• Test: Use a CO2 meter to check and to monitor ventilation in the space.  This tells you how much of other people’s exhaled breath you are inhaling. If it is a public space, consider making the reading visible to the public. Don’t guess, test. CO2 meters are cheap and easily accessible.
  • Remediate: Act as required to improve ventilation to the target level of less than 800 ppm.
  • Ameliorate: If immediate ventilation improvements are impractical, ameliorate conditions using air purifying devices. At a minimum, these should have a HEPA filter and the size of the unit should be matched to the space. Alternatively, relocate activities outside or to a better-ventilated venue.

“Think of COVID as spreading like deadly cigarette smoke – it builds up and is removed in the same way, but you can’t see it. Just as workplaces must be free of smoke, we must provide fresh air and sometimes filters and masks to protect workers and visitors,” OzSAGE’s Professor Geoff Hanmer said.

“By ensuring we breathe fresh air, we can avoid most COVID transmission. Where we can’t freshen up rooms, we need good masks, filters to clean the air, and less people.

“Something as simple as opening windows and not recycling air inside vehicles can make a tremendous difference.”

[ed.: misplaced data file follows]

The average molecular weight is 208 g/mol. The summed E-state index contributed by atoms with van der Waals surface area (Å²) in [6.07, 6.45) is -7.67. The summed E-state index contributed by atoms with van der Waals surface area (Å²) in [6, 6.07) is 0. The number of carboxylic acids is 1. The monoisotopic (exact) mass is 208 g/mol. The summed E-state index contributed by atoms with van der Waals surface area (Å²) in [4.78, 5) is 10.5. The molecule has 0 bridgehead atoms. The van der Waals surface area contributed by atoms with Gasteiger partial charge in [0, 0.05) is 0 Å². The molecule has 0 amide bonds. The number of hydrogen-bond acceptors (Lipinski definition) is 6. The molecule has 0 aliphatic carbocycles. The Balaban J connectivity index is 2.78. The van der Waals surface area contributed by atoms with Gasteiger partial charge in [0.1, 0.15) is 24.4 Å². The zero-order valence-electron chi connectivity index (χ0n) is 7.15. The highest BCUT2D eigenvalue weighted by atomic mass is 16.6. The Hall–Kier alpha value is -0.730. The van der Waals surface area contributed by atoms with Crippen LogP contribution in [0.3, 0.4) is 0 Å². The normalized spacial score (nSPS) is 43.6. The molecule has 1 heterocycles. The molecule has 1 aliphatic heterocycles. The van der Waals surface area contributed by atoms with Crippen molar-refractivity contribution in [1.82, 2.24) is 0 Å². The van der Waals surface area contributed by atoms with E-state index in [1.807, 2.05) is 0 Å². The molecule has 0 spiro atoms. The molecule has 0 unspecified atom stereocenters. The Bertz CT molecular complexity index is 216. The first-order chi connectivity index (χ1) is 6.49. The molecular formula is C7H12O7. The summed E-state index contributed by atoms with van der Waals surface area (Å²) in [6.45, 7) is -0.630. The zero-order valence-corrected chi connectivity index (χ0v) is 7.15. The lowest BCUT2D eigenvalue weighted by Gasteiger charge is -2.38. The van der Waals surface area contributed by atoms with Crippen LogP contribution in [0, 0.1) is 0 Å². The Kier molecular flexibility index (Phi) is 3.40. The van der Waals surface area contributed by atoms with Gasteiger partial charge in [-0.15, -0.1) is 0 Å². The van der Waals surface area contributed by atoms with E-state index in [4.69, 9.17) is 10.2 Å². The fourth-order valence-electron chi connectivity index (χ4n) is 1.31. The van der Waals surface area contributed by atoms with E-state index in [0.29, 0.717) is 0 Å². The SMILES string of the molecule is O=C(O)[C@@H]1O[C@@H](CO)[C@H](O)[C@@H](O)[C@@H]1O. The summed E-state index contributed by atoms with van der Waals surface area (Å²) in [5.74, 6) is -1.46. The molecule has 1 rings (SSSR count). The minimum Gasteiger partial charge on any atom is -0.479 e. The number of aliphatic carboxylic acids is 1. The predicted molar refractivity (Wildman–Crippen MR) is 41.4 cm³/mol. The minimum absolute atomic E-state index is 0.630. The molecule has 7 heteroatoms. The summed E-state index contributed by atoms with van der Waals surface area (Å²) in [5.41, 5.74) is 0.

Updated at 12.39pm AEST on 7 September 2021.

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Gold Coast tourism operators "hanging on by a thread"

Gold Coast tourism operators "hanging on by a thread"

Destination Gold Coast CEO Patricia O’Callaghan said the city is “in the fight of its life” after new research released today found tourism jobs in the Queensland hub have been cut by 20 per cent in 12 months.

The research, commissioned by the Tourism and Transport Forum (TFF), also forecast tourism employment on the Gold Coast will drop by another 4,000 full-time and part-time jobs from now until Christmas if current travel restrictions remain in place.

Destination Gold Coast chairman Paul Donovan said his heart goes out to the 4,600 tourism businesses suffering during this time.